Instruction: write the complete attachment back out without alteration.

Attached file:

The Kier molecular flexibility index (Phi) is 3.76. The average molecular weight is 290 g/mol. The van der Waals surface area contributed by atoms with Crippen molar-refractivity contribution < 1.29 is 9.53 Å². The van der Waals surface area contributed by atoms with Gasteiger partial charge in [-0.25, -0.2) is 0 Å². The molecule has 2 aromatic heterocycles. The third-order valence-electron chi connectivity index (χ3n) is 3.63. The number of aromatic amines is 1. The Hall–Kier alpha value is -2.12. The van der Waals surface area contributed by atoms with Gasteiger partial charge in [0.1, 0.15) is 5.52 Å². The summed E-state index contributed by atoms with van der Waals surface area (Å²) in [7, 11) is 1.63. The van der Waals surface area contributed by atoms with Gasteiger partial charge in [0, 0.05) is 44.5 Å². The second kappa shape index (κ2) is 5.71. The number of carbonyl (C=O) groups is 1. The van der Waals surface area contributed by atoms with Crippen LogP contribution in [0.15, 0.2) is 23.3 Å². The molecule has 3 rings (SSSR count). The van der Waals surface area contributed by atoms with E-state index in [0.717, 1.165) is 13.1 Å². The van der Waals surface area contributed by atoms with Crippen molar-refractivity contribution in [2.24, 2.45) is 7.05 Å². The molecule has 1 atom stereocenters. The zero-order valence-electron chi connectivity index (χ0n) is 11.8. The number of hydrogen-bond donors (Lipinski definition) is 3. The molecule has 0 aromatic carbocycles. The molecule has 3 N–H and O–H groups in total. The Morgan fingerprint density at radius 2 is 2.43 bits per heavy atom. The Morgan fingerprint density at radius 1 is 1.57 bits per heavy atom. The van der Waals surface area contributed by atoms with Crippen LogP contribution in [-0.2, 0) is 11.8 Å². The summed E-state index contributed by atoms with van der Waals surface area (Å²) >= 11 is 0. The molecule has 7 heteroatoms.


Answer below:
The Kier molecular flexibility index (Phi) is 3.76. The average molecular weight is 290 g/mol. The van der Waals surface area contributed by atoms with Crippen molar-refractivity contribution < 1.29 is 9.53 Å². The van der Waals surface area contributed by atoms with Gasteiger partial charge in [-0.25, -0.2) is 0 Å². The molecule has 2 aromatic heterocycles. The third-order valence-electron chi connectivity index (χ3n) is 3.63. The number of aromatic amines is 1. The Hall–Kier alpha value is -2.12. The van der Waals surface area contributed by atoms with Gasteiger partial charge in [0.1, 0.15) is 5.52 Å². The summed E-state index contributed by atoms with van der Waals surface area (Å²) in [7, 11) is 1.63. The van der Waals surface area contributed by atoms with Gasteiger partial charge in [0, 0.05) is 44.5 Å². The second kappa shape index (κ2) is 5.71. The number of carbonyl (C=O) groups is 1. The van der Waals surface area contributed by atoms with Crippen LogP contribution in [0.15, 0.2) is 23.3 Å². The molecule has 3 rings (SSSR count). The van der Waals surface area contributed by atoms with E-state index in [0.717, 1.165) is 13.1 Å². The van der Waals surface area contributed by atoms with Crippen molar-refractivity contribution in [2.24, 2.45) is 7.05 Å². The molecule has 1 atom stereocenters. The zero-order valence-electron chi connectivity index (χ0n) is 11.8. The number of hydrogen-bond donors (Lipinski definition) is 3. The molecule has 0 aromatic carbocycles. The molecule has 3 N–H and O–H groups in total. The Morgan fingerprint density at radius 2 is 2.43 bits per heavy atom. The Morgan fingerprint density at radius 1 is 1.57 bits per heavy atom. The van der Waals surface area contributed by atoms with Crippen LogP contribution in [-0.2, 0) is 11.8 Å². The summed E-state index contributed by atoms with van der Waals surface area (Å²) >= 11 is 0. The molecule has 7 heteroatoms.